The Observer is a Student-run, daily print & online newspaper serving Notre Dame & Saint Mary's. Learn more about us.



Candy theory

Anna Boarini | Sunday, October 30, 2011

I love Halloween. However, I really don’t like scary movies, the only haunted house I’ve ever been to was at my city’s children’s museum and I really don’t like dressing up. What I love about Halloween is all the candy.

I literally overdose on candy from about Oct. 27 to the 31st every year. I’m not much of a candy-eater during the rest of the year, but when October rolls around, I’m ready to indulge. I’m not really picky either. While my favorite candy is Reese’s peanut butter cups, I pretty much enjoy everything and I am not afraid to give a new Halloween candy a try.

I think this obsession with all things Halloween candy started out when I was a little kid. I grew up on 45 acres of land and my only neighbor was my family’s 3 acre greenhouse and my grandma, so my trick-or-treating was limited. We used to drive to my Aunt Annette’s house and my Aunt Dory and Uncle Bob’s, but that was about it.

So needless to say, my Halloween candy stash was much smaller than my friends’ at school. Their moms would pack them a few pieces for weeks afterwards, while my lunch only contained salami sandwiches or leftover pasta.

I was so jealous of their candy hauls. Kids would have full pillowcases and whole kitchen drawers set aside for that year’s Halloween candy. To me, a huge amount of Halloween candy was like the ark of the covenant — I knew it existed but I could never find it. Then, in the 4th grade, my friend Olivia Bruns invited me to trick-or-treat in her neighborhood. It was my first real, walk around a neighborhood, trick-or-treating experience. And I was psyched.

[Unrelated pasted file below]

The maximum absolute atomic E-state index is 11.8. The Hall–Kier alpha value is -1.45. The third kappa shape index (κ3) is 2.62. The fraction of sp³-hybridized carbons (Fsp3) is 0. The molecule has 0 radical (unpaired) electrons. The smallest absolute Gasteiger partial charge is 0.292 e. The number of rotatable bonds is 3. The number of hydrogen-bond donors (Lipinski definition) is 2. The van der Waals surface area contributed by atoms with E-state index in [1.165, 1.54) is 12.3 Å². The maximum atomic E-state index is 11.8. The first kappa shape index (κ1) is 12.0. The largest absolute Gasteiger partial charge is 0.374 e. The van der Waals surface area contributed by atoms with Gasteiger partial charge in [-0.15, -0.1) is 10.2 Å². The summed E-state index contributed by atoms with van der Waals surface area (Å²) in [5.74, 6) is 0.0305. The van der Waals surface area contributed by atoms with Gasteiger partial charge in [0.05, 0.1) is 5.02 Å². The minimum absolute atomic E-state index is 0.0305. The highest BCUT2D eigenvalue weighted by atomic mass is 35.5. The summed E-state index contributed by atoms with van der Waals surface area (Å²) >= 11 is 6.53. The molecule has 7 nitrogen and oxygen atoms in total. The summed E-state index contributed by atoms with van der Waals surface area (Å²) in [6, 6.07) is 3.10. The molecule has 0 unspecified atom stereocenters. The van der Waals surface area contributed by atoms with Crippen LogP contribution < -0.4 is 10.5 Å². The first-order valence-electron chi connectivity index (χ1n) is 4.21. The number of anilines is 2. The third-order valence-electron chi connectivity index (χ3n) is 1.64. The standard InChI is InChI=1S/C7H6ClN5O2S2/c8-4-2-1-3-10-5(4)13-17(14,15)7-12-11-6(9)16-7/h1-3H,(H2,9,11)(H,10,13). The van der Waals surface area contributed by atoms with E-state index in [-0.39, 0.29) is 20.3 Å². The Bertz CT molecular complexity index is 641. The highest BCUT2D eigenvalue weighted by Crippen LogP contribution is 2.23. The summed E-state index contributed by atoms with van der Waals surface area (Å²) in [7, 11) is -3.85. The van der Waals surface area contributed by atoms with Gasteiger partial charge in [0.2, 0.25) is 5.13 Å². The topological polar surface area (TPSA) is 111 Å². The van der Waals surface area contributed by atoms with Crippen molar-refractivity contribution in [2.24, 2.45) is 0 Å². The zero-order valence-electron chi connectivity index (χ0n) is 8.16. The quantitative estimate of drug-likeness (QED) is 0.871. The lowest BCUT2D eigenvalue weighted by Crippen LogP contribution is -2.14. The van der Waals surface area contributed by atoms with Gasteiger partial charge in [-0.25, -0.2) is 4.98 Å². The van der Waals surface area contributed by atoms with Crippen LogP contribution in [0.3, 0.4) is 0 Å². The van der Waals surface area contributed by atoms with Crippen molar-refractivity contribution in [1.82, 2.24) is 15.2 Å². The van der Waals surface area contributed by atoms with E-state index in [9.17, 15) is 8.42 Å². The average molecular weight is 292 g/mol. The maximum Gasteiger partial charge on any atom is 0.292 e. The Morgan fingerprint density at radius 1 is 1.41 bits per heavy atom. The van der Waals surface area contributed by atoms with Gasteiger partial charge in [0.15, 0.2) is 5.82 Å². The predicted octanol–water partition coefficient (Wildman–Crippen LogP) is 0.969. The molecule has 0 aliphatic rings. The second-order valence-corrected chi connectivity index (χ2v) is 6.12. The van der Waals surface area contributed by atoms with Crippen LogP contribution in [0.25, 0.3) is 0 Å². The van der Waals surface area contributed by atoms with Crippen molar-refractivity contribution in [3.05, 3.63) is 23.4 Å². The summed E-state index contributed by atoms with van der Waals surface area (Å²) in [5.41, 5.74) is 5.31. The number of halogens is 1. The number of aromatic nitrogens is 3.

Olivia and I dressed up as renaissance princesses that year, and our parents took us trick-or-treating. I got to carry a pillowcase and as the night went on, that pillowcase got full of candy. I was always under the impression that getting Halloween candy was pretty simple. Walk up to the door, ring the bell, say something cute, collect candy and leave. Well, I was all wrong.

That night, I learned there was a pretty complex method to ensure the best Halloween candy haul. Certain houses gave out King Sized candy bars, while other houses only gave out granola bars or candy leftover from last year. However, even though I was a Halloween novice at ten, my friends quickly got me up to speed. I came home toting what seemed like a 100 pound bag of candy.

My parents were amazed at how much candy I got. While I ate my fair share, I barely cracked the surface of that pillowcase. It was just too much for me. All the different flavor combos of peanut butter and chocolate, sour patch kids and caramel were just too new for ten-year-old me.

And that’s my theory on why I now eat so much candy at Halloween. At ten years old, I couldn’t handle all the candy I got on my first real Halloween. So basically, 11 years later, I’m still making my way to the bottom of the bag.